21 Ways to Encourage Learners Not to Talk During Quiet Time

Are you looking for ways to encourage students not to talk during quiet time? If so, keep reading.

1. Make the appropriate adjustments in their surroundings to prevent the student from experiencing stress, frustration, and anger.

2. Talk regularly with the student to lessen the need for them to talk to other students.

3. Provide visibility to and from the student to keep their attention when oral questions/instructions are being delivered. The teacher and the student should be able to see each other at all times. Make eye contact possible at all times.

4. Assess the appropriateness of the social situation concerning the student’s capacity and ability to function successfully.

5. Attempt several groupings to ascertain the situation in which the student is most comfortable.

6. Praise the student for raising their hand to be recognized.

7. Ask the student a question when they are most likely to be able to respond correctly (e.g., when discussing something in which the student is interested, when the teacher is sure they know the answer, etc.).

8. Teach the student to recognize when to speak, to know how much to say, and to make appropriate remarks (e.g., brief remarks, remarks within the context of the situation, remarks that are a follow-up to what has just been said, etc.).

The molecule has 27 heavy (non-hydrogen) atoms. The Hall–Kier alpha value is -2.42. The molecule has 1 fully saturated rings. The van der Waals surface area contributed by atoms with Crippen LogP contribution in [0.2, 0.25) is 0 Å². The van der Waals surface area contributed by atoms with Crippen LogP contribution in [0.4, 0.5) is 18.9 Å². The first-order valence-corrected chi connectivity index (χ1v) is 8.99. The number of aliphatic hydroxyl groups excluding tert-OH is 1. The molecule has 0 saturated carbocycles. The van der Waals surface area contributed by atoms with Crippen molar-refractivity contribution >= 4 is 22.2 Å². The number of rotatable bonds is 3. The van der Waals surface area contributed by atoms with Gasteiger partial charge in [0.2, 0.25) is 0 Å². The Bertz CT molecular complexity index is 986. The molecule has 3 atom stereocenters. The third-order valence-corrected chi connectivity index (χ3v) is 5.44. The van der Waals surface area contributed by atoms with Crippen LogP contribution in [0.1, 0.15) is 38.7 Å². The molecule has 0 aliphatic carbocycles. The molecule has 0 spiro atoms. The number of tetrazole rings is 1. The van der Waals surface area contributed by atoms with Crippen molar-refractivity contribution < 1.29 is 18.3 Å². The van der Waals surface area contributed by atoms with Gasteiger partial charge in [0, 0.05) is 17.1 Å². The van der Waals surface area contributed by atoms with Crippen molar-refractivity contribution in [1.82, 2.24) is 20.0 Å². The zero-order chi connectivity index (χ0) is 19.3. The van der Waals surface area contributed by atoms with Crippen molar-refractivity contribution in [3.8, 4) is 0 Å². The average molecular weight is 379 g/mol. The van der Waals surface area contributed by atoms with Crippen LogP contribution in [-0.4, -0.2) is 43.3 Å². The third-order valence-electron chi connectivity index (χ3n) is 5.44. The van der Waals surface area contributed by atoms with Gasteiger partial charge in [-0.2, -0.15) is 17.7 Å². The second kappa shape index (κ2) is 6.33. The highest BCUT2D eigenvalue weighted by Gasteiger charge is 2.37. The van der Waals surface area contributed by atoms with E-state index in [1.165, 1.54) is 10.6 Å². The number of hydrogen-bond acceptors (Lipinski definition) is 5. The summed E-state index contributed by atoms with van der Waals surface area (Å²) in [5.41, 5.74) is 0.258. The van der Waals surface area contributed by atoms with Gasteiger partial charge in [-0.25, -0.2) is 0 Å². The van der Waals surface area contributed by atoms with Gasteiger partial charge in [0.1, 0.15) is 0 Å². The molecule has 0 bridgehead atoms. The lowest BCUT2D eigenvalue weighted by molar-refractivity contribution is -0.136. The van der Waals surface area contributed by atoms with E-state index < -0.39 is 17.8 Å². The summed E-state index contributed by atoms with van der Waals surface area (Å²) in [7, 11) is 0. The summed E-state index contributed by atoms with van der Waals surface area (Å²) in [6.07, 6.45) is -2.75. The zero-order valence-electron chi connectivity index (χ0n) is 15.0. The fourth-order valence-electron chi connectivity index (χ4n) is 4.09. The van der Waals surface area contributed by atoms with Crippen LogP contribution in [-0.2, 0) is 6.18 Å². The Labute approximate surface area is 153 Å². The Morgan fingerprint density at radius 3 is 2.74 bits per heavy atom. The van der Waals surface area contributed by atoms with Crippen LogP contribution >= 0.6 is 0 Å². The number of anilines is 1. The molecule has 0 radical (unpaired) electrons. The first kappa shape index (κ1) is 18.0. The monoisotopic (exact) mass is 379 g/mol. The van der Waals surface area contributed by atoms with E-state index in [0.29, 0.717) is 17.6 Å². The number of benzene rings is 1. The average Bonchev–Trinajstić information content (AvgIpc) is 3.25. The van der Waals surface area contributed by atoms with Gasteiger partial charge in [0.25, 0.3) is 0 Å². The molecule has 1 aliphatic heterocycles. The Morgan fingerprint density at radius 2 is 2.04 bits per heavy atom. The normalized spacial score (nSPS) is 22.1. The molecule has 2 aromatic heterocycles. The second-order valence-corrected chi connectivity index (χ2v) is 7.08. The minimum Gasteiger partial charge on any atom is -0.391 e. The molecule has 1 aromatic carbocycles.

9. Get the student to work in small groups in which they would have frequent chances to speak. As the student learns to wait longer for their turn to speak, slowly increase the size of the group.

10. Make sure that the student’s feelings are considered when it is appropriate to deal with their talking to other students (i.e., handle remarks in such a way as to not diminish the student’s enthusiasm for participation).

11. Urge the student to model the behavior of peers who are successful at not talking to others during quiet activity periods.

12. Assist the student in improving concentration skills (e.g., listening to the speaker, taking notes, preparing remarks in advance, making remarks in an appropriate context, etc.).

13. Get the student to question any directions, explanations, or instructions they do not understand prior to asking other students for information.

14. Provide directions, explanations, and instructions in a clear, concise manner to lessen the student’s need to ask other students for information.

15. Provide a predetermined signal (e.g., hand signal, oral signal, etc.) if the student talks to others during quiet activity periods.

16. After telling the student why they should not be talking, explain the reason.

17. Do not provide too much free time for the student.

18. Consider using a classroom management app. Click here to view a list of apps that we recommend.

19. Consider using an adaptive behavior management app. Click here to view a list of apps that we recommend.

20. Consider using Alexa to help the student learn to behave appropriately. Click here to read an article that we wrote on the subject.

21. Click here to learn about six bonus strategies for challenging problem behaviors and mastering classroom management.

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